PHOENIX - At a press conference Thursday afternoon the Phoenix city manager announced the reorganization of duties within the police department.
The new head of the Phoenix Police Department is acting Chief Joe Yahner.
Public Safety Manager Jack Harris, former head of day-to-day operations of the department, has not been fired but will be given other unspecified duties.
City Manager David Cavazos said no one has been fired, just duties have been reassigned as they look at ways to better serve the public.
An independent outside audit will be conducted to review the kidnapping numbers that are at the heart of the controversy.
The controversy stems from allegations that the Phoenix Police Department misrepresented the number of kidnappings in the city. The department received $1.7 million in federal grant money to deal with the problem.
The Office of the Inspector General launched an audit in December to try and determine if the department deserved that money.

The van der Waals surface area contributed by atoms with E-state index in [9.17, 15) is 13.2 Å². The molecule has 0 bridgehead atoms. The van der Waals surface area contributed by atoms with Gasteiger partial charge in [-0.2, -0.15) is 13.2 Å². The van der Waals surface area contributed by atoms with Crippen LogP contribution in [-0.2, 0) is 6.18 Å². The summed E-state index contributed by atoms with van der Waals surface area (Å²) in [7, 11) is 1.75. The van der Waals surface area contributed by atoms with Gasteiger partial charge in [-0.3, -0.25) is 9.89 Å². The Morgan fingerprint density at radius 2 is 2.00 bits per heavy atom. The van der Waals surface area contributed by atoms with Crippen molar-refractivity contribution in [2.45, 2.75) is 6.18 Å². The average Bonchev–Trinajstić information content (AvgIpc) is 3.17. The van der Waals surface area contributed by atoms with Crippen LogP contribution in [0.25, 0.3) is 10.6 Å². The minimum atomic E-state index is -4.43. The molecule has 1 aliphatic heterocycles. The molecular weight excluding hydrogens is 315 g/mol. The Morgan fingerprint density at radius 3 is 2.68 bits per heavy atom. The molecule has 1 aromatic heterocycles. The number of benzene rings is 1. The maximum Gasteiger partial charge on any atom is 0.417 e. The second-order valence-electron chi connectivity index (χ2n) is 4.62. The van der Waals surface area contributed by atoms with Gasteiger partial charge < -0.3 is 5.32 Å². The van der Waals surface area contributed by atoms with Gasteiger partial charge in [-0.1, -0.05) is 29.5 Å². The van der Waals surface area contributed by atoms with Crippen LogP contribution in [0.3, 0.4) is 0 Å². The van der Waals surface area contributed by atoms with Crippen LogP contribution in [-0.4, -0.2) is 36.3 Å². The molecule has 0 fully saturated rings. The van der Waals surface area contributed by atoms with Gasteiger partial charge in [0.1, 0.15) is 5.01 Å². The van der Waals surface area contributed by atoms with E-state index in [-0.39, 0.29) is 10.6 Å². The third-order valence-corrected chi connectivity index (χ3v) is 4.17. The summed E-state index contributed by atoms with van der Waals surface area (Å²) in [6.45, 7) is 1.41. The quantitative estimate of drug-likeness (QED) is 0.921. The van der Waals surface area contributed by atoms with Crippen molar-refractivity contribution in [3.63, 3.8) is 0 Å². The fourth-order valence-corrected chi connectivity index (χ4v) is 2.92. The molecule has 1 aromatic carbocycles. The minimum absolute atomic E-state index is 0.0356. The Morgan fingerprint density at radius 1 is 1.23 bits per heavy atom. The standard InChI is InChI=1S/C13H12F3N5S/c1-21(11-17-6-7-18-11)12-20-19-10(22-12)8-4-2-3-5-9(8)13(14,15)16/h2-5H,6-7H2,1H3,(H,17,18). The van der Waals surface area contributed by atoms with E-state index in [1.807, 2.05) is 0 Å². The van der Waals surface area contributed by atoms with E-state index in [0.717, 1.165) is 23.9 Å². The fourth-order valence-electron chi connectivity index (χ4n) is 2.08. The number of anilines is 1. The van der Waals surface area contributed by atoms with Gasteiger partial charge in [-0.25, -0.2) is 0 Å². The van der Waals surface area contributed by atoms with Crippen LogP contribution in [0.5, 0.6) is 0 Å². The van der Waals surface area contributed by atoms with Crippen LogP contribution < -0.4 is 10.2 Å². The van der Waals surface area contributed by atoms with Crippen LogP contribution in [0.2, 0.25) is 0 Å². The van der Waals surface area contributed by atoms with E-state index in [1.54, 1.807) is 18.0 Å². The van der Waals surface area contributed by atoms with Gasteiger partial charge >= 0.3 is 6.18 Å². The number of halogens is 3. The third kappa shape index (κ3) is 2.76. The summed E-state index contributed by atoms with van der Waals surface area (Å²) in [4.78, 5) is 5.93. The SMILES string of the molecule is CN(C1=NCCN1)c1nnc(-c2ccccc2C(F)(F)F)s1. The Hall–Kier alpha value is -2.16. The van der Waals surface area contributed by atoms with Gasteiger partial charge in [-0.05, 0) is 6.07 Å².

Initially, the department reported more than 350 kidnappings in 2008. Based on that number, the department and many politicians labeled Phoenix as the “kidnapping capital of America.”
Supposedly, Mexico City was the only city in the entire world that had more kidnappings. Now the Phoenix Police Department is saying some of the reports, as many as 100, included in that initial number should not have been counted.
Harris and Yahner were not allowed to take any questions at Thursday's press conference. Cavazos said he has asked Harris to not speak to the media anymore.
On Wednesday Harris addressed the media and said he was not stepping down.
“I’ve been accused of doing something wrong because I went to the federal government and said, ‘Give me money to help me protect this community and to protect my officers.’ … If I did something wrong by doing that, stand by, because I’m going to do it again and again and again as long as I’m wearing this uniform,” he said.
Cavazos said they will wait until the audit is done before making any firings. The audit is expected to take about 60 days.
The city has not spent any of the grant money awarded to them as they were waiting the federal government's audit.
"This review needs to be done entirely by an outside agency and not led, staffed or appointed by the city, whose own policies, procedures and behavior is what is being investigated. Having internal people involved always raises credibility questions," Councilman Sal DiCiccio said.